Mercury biotransport via migratory birds and food web biomagnification influenced by geospatial patterns

Loading...
Thumbnail Image
Date
2014-08-13
Authors
Lavoie, Raphael
Keyword
Mercury , Stable Isotopes , Aquatic Ecosystems , Geographic Information System , Bird Migration , Contaminants Biotransport , Trophic Transfer , Meta-analysis
Abstract
Intrinsic physico-chemical characteristics, trophic transfer and preexisting mercury (Hg) in aquatic ecosystems are ultimate drivers influencing accumulation and mercury concentrations ([Hg]) in organisms in a food web. Moreover, migration between aquatic systems is believed to greatly influence intraspecific [Hg] in fish-eating birds due to differential Hg accumulation during their annual migration cycle. Birds can therefore biologically transport Hg across long distances. Here, I investigated the geospatial variation of Hg pertaining to (1) Hg biomagnification in aquatic food webs, and (2) biologically-mediated transport of Hg via fish-eating birds through migration. First, I examined total Hg (THg) and methyl Hg (MeHg) biomagnification rates in aquatic food webs by compiling data from 205 sites worldwide. There was an effect of latitude on THg and MeHg food web biomagnification rates. Biomagnification rates in freshwater sites increased with dissolved organic carbon and decreased with total phosphorus and atmospheric Hg deposition. These results suggest that Hg biomagnification rates are highest in cold and low-productivity systems. Second, I examined the importance of migration on [Hg] in two migratory fish-eating bird species, the Double-crested Cormorant (Phalacrocorax auritus) and the Caspian Tern (Hydroprogne caspia) breeding in Lake Ontario. Temporal trends of [Hg] and stable isotopes of carbon (δ13C) and nitrogen (δ15N) during birds’ annual migration cycle was determined by sampling breast feathers and blood in recaptured individuals. I found Hg carryover in bird tissues from winter to summer, which is indicative of biologically-mediated transport of Hg. Slow changes in [Hg] over time were found for individuals with high winter exposure, suggesting a slow depuration rate and a fast uptake rate. I characterized (1) overwintering habitats by combining stable isotopes of sulfur (δ34S), δ13C, and δ15N, and (2) overwintering areas using stable isotopes of hydrogen (δ2H) in winter feathers. High [Hg] were found in birds overwintering in habitats characterized by food webs supported by benthic and C4 primary production. Higher [Hg] were found in birds overwintering in southernmost locations. Winter feather [Hg] were related to [Hg] in fish based on bird spatial assignments. Overall, these findings show that geospatial patterns and physico-chemistry are critically important to explain Hg biomagnification in aquatic food webs, and bioaccumulation and biotransport in fish-eating birds.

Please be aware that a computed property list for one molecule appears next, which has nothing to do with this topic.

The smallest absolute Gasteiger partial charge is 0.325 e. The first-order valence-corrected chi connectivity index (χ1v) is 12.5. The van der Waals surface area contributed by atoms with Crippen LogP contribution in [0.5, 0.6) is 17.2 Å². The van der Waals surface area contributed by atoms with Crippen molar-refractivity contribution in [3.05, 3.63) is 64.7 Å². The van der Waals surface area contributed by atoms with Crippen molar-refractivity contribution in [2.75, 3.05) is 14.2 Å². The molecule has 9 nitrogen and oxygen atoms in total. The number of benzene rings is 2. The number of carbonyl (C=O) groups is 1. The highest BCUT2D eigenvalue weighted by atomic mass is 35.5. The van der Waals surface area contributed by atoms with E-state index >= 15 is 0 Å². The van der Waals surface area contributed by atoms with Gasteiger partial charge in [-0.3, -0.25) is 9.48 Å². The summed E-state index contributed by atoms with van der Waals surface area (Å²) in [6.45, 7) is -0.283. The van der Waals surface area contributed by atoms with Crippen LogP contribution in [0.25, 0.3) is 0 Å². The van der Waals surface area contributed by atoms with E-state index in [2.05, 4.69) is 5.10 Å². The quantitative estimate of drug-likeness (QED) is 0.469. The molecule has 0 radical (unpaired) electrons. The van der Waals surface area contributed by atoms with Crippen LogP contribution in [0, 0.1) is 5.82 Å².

External DOI